Gut Health

Top 10 Benefits of Probiotics

Top 10 Benefits of Probiotics

More and more research shows that the balance or imbalance of bacteria in your digestive system is linked to overall health and disease. Probiotics are live microorganisms that help to improve the balance of bacteria in your gut. They can be consumed through fermented foods or supplements.

 

There are numerous benefits to supplementing with probiotics, including weight loss, digestive health, immune function and more. In this article, we’re going to cover the top 10 health benefits linked to probiotics.

 

What Are Probiotics?

 

Probiotic strains

 

Inside your gut are trillions of microorganisms. Collectively, these make up what is known as your gut microbiome. The ratio of good to bad bacteria in your gut microbiome plays an important role in your health.

 

The ideal balance is 90% good bacteria and 10% bacteria. Good gut flora stave away pathogens, help your body break down fiber and complex sugars, help your body produce essential vitamin K, folic acid, and vitamin B, regulate bowel movements, decrease inflammation, moderate immune health, and of course support a healthy metabolism. However, when you look at the gut of the average person today, you’ll find just the opposite combination, 10% good bacteria and 90% bad bacteria, largely due in part to the over-processed diet many Americans consume, as well as certain substances like alcohol, antibiotics, and cigarette smoke. These things tend to starve the good bacteria while feeding the bad.

 

Probiotics are beneficial bacteria that can help to restore the proper balance of bacteria in the gut. They are found in fermented foods like sauerkraut and kimchi, but they can also be taken as a supplement.

 

The most common types of probiotics are bacteria that belong to groups called Lactobacillus and Bifidobacterium. Other bacteria may also be used as probiotics, and so may yeasts such as Saccharomyces boulardii. Different types of probiotics may have different effects. For example, if a specific kind of Lactobacillus helps prevent an illness, that doesn’t necessarily mean that another kind of Lactobacillus or any of the Bifidobacterium probiotics would do the same thing. Therefore, choosing the right type—or types—of probiotics is also an important thing to consider.

 

1. Probiotics Help Balance the Friendly Bacteria in Your Digestive System

 

Woman with healthy stomach

 

Perhaps the most important benefit of probiotics is that they help to balance the friendly bacteria in your gut. Probiotics include “good” bacteria—live microorganisms that can provide numerous health benefits when consumed. These benefits are thought to result from the ability of probiotics to restore the natural balance of gut bacteria.

 

An imbalance means there are too many bad bacteria and not enough good bacteria. Consequences of an imbalance can include digestive issues, allergies, mental health problems, obesity and more.

 

Supplementing with probiotics, and consuming probiotic-rich foods, can help to restore balance in your gut, potentially alleviating certain symptoms and conditions, and supporting overall health and digestive function.

 

2. Probiotics Can Help Reduce Symptoms of Certain Digestive Disorders

 

Restoring the balance of bacteria in the gut may help reduce symptoms of certain digestive disorders. Digestive disorders are on the rise today, and over one million people in the US suffer from inflammatory bowel disease, including ulcerative colitis and Crohn’s disease.

 

Certain types of probiotics from the Bifidobacterium and Lactobacillus strains have improved symptoms in people with mild ulcerative colitis. Research suggests that probiotics may have benefits for other bowel disorders as well. Some studies show they may even help with symptoms of irritable bowel syndrome (IBS).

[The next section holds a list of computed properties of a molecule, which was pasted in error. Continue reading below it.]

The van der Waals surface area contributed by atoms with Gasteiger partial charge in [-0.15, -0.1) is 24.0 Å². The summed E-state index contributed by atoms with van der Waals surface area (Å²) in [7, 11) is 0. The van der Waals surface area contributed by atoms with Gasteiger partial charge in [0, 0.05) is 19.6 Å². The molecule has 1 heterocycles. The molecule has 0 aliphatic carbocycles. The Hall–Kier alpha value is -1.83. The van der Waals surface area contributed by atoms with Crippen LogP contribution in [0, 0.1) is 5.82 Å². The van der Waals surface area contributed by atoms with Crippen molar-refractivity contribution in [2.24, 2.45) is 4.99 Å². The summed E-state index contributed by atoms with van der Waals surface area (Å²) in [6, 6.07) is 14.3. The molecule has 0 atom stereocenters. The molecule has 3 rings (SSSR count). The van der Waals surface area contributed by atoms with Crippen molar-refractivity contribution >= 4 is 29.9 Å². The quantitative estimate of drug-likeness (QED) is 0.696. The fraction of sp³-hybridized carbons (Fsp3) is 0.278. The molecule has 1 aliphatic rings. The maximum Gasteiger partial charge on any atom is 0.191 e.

3. Probiotics May Help Boost Your Immune System

 

80% of your immune system is located in your intestinal tract. Your GI tract acts as a barrier between your body and the external world, protecting you from the various toxins that you ingest. Probiotics may help give your immune system a boost and inhibit the growth of harmful gut bacteria.

 

Furthermore, certain probiotics have been shown to promote the production of natural antibodies in the body. They may also boost immune cells like the IgA-producing cells, T lymphocytes and natural killer cells—all of which play an important role in fighting off disease.

 

4. Probiotics May Help You Lose Weight and Belly Fat

 

Researchers have discovered that probiotics may help with weight loss through a number of different mechanisms. Some probiotics prevent the absorption of dietary fat in the intestine. The fat is then excreted through feces rather than stored in the body.

 

Probiotics may also help you feel fuller for longer, burn more calories and store less fat. This is partly caused by increasing levels of certain hormones, such as GLP-1. They may also help with weight loss directly. In one study, dieting women who took Lactobacillus rhamnosus for 3 months lost 50% more weight than women who didn’t take a probiotic.

 

5. Probiotics Can Help Prevent and Treat Diarrhea

 

Another popular use of probiotics is their ability to prevent diarrhea or reduce its severity. Diarrhea is often a common side effect of taking antibiotics—compounds that kill bacteria in the gut. Sometimes antibiotics disturb and negatively affect the balance of good and bad bacteria in the gut. Consuming probiotics can help to restore this imbalance, and also potentially remedy antibiotic-associated diarrhea.

 

In one study, researchers found that taking probiotics reduced antibiotic-associated diarrhea by 42%. Probiotics can also help with other forms of diarrhea too. A large review of 35 studies found certain strains of probiotics can reduce the duration of infectious diarrhea by an average of 25 hours.

 

The research suggests that the effectiveness varies depending on the type and dose of the probiotic taken. Strains such as Lactobacillus rhamnosus, Lactobacillus casei and the yeast Saccharomyces boulardii are most commonly associated with a reduced risk of diarrhea.

 

6. Probiotic Supplements May Improve Certain Mental Health Conditions